On 4 May 2006, in the second reading speech for the now adopted Charter of Human Rights and Responsibilities, I declared that the Charter would provide ‘a lasting statement of the fundamental values’ necessary ‘for the freedom and good government of our communities.’ I proclaimed that it would enshrine the ‘values of decency, respect and human dignity in our law’ and would lay ‘the foundations for protecting human rights in the daily lives of all Victorians.’ I must now concede that my claims were somewhat inflated. The Charter will indeed operate to ‘help us become a more tolerant society, one which respects diversity and the basic dignity of all’. But it tells only part of the story. The full dignity of every individual will not be secured by the protection of his or her civil and political rights alone. On the contrary, it is incumbent upon the State of Victoria to respect, protect and fulfil the full range of economic, social and cultural rights which have been recognised under international law. The Federal Government may flout with contempt the nature of the obligations it has assumed with respect to these rights, but I believe it is incumbent upon myself to advocate for the recognition and full protection of such rights within Victoria. Economic and social rights were omitted from the Victorian Charter ostensibly because they lacked the ‘strong measure of acceptance’ enjoyed by civil and political rights within the community. In truth, however the Victorian Government’s Statement of Intent on the Proposed Charter indicated that such rights were never to be included because of their perceived resource implications. Moreover the Consultation Committee happily obliged by recommending that they should not be included at this point in time despite 41 per cent of submissions urging their inclusion. Some commentators will no doubt critique and condemn the merits of this approach. The reality, however, is that the Charter requires me to undertake a review of its operation after its first 4 years with a view to considering whether any additional human rights, including economic and social rights, should be included in the Charter. Although mine will not be the sole voice that determines the content of this review, I intend to commit myself to the promotion of such rights with a view to securing their inclusion within the Charter in 4 years time for 3 fundamental reasons.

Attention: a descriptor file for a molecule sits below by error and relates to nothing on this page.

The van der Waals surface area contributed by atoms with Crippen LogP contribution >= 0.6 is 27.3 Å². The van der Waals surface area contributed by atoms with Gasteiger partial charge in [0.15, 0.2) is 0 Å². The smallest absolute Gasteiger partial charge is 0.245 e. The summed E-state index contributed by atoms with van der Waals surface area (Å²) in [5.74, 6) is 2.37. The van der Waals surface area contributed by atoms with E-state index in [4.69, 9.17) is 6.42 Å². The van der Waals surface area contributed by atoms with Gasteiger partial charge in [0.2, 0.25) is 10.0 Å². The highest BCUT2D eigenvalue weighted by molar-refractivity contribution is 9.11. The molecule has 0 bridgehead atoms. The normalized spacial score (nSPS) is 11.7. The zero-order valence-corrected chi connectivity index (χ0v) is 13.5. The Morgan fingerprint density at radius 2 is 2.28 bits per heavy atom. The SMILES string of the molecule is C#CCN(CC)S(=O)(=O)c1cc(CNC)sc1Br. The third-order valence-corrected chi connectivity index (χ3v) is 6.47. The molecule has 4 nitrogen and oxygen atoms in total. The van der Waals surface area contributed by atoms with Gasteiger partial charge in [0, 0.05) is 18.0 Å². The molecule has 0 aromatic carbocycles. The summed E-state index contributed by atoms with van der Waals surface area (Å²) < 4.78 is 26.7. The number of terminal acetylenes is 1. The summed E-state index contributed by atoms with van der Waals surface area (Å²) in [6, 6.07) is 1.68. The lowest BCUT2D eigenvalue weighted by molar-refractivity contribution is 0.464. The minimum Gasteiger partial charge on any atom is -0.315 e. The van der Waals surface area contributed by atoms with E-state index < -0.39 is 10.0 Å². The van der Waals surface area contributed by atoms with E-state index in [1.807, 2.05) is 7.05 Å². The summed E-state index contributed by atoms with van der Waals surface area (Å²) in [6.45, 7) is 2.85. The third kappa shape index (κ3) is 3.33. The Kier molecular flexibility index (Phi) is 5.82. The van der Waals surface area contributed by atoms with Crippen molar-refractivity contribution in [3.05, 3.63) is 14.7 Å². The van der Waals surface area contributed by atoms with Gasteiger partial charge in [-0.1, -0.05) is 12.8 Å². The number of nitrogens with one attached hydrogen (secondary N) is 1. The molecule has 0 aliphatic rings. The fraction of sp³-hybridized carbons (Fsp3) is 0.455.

First, human dignity cannot be secured by the protection of civil and political rights alone. The international community has already recognised the artificial nature of the distinction between such rights and economic and social rights and declared that all rights are interdependent and indivisible. Simply translated, this means that the right to freedom of expression, for example, is of little value if a person is denied a right to an education; while the right to vote is meaningless in the absence of a right to adequate housing and nutrition.
Second, the fears associated with the perceived resource allocations required for the realisation of economic and social rights are misplaced. It assumes that civil and political rights are resource neutral which is entirely inaccurate. The right to life for example does not simply demand that States refrain from taking life but effectively requires the provision of measures to protect life such as an effective police force. The right to a fair trial requires the provision of an independent and impartial judicial system, a competent prosecution body and access to legal aid.
Moreover, the experience of other jurisdictions demonstrates that economic and social rights are capable of constitutional or legislative protection without destroying Government processes. In South Africa, for example, where economic and social rights are justiciable, there has been no avalanche of litigation and no usurpation of the Parliament’s role by the courts. On the contrary the Courts have adopted a sophisticated and sensitive role in the adjudication of economic and social rights and expressed a reluctance to question the allocation of resources where such decisions are considered to be reasonable and taken in good faith.
Third, although Victoria is a prosperous State, there remain significant and real pockets of disadvantage and poverty, whether they be homelessness, or a lack of access to education and health care services. Human rights are intended to address such disadvantage and inequality. I concede that this will require the allocation of additional resources. But at the same time, it is important to remember, as the Treasurer proclaimed in his 2006-07 Budget Speech, that ‘for the seventh consecutive year, the Government will meet its commitment to deliver an operating surplus in excess of $100 million’ and ‘deliver a surplus of $317 million in 2006-07 and surpluses averaging $316 million over the following three years’. These are not figures to be proud of when families are struggling to feed and educate their children, the elderly are waiting on hospital lists for years and the homeless remain unable to find a safe place to rest.
As Attorney General, I now accept that the role of the Human Rights Charter is not simply to protect individuals from unjustified interference with their liberty by the State. Rather, the role of Government in a modern democratic State is to create and facilitate the conditions under which the full and fundamental dignity of each individual is secured. The explicit protection of economic and social rights within the Victorian Charter is critical to the realisation of this objective. Until their inclusion is secured, the ‘powerful symbolic and educative tool’ that the Charter will come to play within Victoria will remain compromised and incomplete.
John Tobin is a Senior Lecturer at the Melbourne Law School and Chair of the Human Rights Law Resource Centre Advisory Committee